The decision affects it’s plant in Scunthorpe
British Steel is planning to close the coke ovens at one of its plants, with the loss of up to 260 jobs, the company announced.
The Chinese-owned steelmaker said the move at its site in Scunthorpe was part of its drive to overcome global economic challenges and build a “green and sustainable future”.
The company said its bills for energy and carbon increased by £190 million last year, adding that “decisive action” was required because of the “unprecedented rise” in operating costs, surging inflation and the need to improve environmental performance.
British Steel chief executive Xifeng Han said: “Steel is vital to modern economies and with demand expected to grow over the coming decades, British Steel has a crucial role to play in ensuring the UK has its own supply of high-quality steel.
“To make sure we can deliver the steel Britain requires, we’re undergoing the biggest transformation in our 130-year history.
“To support the journey to net zero, our owners, Jingye, have invested £330 million in capital projects during their first three years of ownership and they continue to invest unprecedented sums of money in British Steel.
“Jingye is committed to our long-term future but decarbonisation is a major challenge for our business and, like most companies, we’re facing significant challenges because of the economic slowdown, rising inflation and exceptionally high energy prices.
“For example, last year our energy bill rose by £120 million while we’ve also faced an increase of over £70 million in our annual carbon costs.
“We have taken action to reduce costs within our control; however, steelmaking in the UK remains uncompetitive when compared to other international steelmakers.”
“Our energy costs, carbon costs and labour costs are some of the highest across the world, which are factors that we cannot influence directly.
“For the reasons outlined, we entered into talks with the UK Government in summer 2022 and are extremely grateful for its support.
“It’s important we have the correct policies and frameworks in place to back our drive to become a clean, green and successful company and we’re continuing to discuss this with the Government.
“We are committed to working together and to making the home-made steel Britain needs for generations to come.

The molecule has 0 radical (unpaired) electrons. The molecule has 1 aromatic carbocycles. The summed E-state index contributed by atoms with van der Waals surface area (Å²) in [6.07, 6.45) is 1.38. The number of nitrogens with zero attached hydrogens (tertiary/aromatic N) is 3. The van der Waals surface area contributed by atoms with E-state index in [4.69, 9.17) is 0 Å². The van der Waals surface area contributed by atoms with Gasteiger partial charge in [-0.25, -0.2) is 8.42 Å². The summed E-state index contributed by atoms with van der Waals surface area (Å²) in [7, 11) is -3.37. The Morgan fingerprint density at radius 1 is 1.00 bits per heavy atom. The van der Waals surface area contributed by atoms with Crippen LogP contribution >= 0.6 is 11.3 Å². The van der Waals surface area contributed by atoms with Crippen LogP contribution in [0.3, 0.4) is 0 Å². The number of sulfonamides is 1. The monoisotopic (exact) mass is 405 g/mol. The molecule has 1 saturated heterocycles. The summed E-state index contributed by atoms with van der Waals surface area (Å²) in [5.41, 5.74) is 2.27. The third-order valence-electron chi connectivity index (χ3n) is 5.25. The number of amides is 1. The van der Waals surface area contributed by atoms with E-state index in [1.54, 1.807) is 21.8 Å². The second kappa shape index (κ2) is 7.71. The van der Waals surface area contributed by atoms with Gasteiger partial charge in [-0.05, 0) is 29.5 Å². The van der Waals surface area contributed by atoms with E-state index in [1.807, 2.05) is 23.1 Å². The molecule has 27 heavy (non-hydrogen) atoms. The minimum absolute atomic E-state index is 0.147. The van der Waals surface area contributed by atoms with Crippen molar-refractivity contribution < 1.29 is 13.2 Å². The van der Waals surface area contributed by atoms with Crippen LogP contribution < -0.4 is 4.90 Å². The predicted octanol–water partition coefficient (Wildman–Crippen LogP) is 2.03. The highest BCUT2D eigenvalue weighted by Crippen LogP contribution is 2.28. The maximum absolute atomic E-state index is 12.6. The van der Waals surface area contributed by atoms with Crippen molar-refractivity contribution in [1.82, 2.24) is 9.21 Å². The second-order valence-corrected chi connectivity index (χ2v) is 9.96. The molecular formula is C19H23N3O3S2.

“To build a secure future for British Steel, and protect skilled and well-paid careers for thousands of employees and many more in our supply chain, we are – like many other businesses – proposing to streamline our business.
“We’re disappointed at having to make such proposals but are confident they will support a successful transformation.”
The Unite union raised the threat of industrial action to fight the job cuts.
General secretary Sharon Graham said: “British Steel workers are faced with the toxic combination of a greedy employer that is reneging on investment promises and a shambolic UK Government that has no serious plan for the industry.
“Unite’s members in British Steel are clear that they will fight this and they will have the full support of their union.”
Unite national officer Linda McCulloch said: “This union has not yet seen any financial justification for the closure of the coking ovens. British Steel needs to come clean and open its books in order to try to justify its decisions.
“Unite will pursue every avenue, including industrial action, to defend members’ jobs at British Steel.”
Alun Davies, national officer of the Community trade union, said: “British Steel’s plan to close the coke ovens could have a catastrophic impact on jobs and steel production at Scunthorpe and the UK as a whole.
“This move would see the company depending on unreliable imported coke and puts at risk our sovereign capability to produce steel in the UK for strategic infrastructure such as our rail networks.
“We will not accept redundancies and nothing is off the table when it comes to protecting our members’ jobs.
“The Government must do whatever it takes to reach a deal with British Steel that protects the loyal workforce and the future of steelmaking in this country.”
Jonathan Reynolds, shadow business secretary, said: “Yet more worrying news for our steelworkers who desperately need a Government on their side securing the bright future our steel sector could have.
“Steel is the bedrock of many communities across the UK. It is the foundation our manufacturing sector is built on, crucial to any net-zero ambition and the beating heart of our sovereign capability.
“That is why Labour will partner with industry to invest in the new technologies needed to keep well-paid steel jobs in the UK for decades to come.”